Smart speakers can be a small but important source of streaming for radio stations. We recently published the results of Techsurvey 2022, the radio industry’s largest online survey of radio listeners. The data shows that while smart speaker growth has stalled among radio listeners, 35% of respondents report owning a smart speaker — a significant portion of the listening audience:
More than a quarter of our survey respondents report streaming their favorite radio station on a smart speaker:
In the United States, the overwhelming majority of smart speaker owners have Alexa devices from Amazon:
This small but significant share of streaming on Alexa devices is why we believe it is important for radio stations to make sure that their listeners can easily call up their streams. In the past, this involved the technical process of creating (or hiring somebody to create) an Alexa skill. However, in a little-publicized announcement before Christmas last year, Amazon announced that it was simplifying the process for radio stations by introducing the Alexa Radio Skills Kit, or RSK. In the past, it could take months to onboard a radio station with an Alexa skill; now the process is much easier and quicker.
Perhaps most significantly, the new process allows stations to be called up by invoking the station’s name, an alternate station name, a call sign, or a frequency. In the past, some stations needed to employ very specific terminology in the invocation because they shared a name with other stations. Amazon has resolved this by using “location-based search to further improve the accuracy in playing the correct station to match a customer’s request.”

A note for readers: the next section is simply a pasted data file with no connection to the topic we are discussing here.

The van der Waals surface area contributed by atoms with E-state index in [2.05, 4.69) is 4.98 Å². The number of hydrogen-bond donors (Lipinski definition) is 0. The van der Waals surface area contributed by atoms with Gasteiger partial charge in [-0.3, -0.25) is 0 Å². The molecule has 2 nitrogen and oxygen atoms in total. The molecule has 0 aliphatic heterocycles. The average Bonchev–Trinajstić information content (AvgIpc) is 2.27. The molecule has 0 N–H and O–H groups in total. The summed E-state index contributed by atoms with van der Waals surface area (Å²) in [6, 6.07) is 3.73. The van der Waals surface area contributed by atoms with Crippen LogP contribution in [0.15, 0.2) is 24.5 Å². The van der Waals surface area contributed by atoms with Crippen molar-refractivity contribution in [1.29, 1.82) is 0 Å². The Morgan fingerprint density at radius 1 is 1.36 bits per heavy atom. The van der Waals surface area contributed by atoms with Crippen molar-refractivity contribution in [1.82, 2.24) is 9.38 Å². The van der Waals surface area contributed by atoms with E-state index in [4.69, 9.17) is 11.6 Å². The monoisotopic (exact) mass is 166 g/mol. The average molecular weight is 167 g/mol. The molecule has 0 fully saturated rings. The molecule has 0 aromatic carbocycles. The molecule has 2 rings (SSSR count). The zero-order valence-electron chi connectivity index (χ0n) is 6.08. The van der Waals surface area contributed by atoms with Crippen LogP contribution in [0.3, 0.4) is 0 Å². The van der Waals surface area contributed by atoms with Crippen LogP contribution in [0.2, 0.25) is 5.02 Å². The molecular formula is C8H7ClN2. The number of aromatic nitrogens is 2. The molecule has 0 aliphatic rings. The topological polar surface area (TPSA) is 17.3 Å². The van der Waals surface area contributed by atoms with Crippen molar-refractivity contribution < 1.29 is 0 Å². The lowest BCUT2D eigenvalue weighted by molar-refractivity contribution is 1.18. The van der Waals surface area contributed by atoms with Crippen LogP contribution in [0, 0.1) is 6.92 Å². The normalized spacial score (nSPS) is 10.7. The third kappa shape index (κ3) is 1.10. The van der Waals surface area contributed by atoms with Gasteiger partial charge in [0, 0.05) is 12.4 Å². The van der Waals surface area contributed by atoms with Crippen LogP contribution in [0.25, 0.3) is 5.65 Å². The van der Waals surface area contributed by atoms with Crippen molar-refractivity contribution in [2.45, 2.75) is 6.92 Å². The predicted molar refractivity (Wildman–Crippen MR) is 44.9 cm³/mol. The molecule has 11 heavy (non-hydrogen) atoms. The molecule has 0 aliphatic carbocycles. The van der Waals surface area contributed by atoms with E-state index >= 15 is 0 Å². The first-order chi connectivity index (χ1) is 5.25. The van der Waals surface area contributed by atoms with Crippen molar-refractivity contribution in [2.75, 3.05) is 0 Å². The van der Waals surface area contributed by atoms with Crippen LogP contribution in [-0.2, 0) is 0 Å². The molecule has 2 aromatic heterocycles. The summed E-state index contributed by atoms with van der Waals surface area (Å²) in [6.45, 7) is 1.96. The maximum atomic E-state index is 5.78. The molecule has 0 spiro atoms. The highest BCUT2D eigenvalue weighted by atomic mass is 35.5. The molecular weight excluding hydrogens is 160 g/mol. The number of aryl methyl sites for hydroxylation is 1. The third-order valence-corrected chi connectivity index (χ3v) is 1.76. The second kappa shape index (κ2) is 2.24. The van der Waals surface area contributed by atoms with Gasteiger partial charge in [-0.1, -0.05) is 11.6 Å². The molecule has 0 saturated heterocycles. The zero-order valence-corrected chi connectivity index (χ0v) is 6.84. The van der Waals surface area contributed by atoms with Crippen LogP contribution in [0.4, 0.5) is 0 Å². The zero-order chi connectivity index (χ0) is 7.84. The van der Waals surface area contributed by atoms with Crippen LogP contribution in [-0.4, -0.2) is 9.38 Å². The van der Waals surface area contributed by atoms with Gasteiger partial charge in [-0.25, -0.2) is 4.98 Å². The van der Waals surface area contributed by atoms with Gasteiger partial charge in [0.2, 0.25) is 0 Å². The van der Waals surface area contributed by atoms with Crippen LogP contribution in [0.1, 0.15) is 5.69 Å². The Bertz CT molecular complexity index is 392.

When a radio station sets an RSK, listeners do not need to enable the skill in order to call up the radio station.
In the past, a station would never know exactly how its stream might be called up. Alexa might play the station’s direct stream, but it also might play the stream through an aggregator like TuneIn. Amazon now says:
Stations can coexist as an RSK station and an entry in an aggregator catalog. Your new RSK station will be marked as “owned and operated.” The customer request will route to the owned/operated station above routing to the aggregated station. If your RSK station is unavailable/down, the customer request will then route to the aggregated station.
For people who like waking up to their favorite radio station, Amazon says:
Routines/alarms are supported on RSK stations. Customers can choose a station to play in a routine/alarm by entering the station name in the Alexa app or requesting it by voice (e.g, “Alexa, set an alarm for 7am to play KEXP.”). Customers do not have to choose a provider to play the station. Requests will route to the RSK station before the aggregator station, provided the customer does not enter an aggregator name in the optional “provider” field or request one by voice.
The RSK also offers radio broadcasters access to some new metrics that were not available with custom skills in the past:
If your radio station has already built an Alexa skill, that skill can be deprecated when you set up an RSK. This involves a two-step process outlined in Amazon’s support documents for the new RSK.
The RSK is available for stations in the United States, Brazil, Spain, Italy, France, Germany/Austria, Great Britain, Canada, Mexico, and Australia/New Zealand. While the RSK will work for web-based radio stations, there are limitations. It was designed with terrestrial radio stations in mind, and obviously web-based stations will not benefit from location-based search to call up the correct station.
So how can your radio station take advantage of Amazon’s new Radio Skills Kit? Simply send an email to email@example.com. In short order, you will receive a response with support documents and an Excel sheet to fill out. For the most part, the questions asked are very simple. However, you will need to have some artwork ready:
- X-Small Image (48×48 pixels)
- Small Image (60 x 60 pixels)
- Medium Image (110 x 110 pixels)
- Large Image (256 x 256 pixels)
- X-Large Image (600 x 600 pixels)
If your radio station has not set itself up on Alexa yet, now is the time. After all, it’s never been easier.
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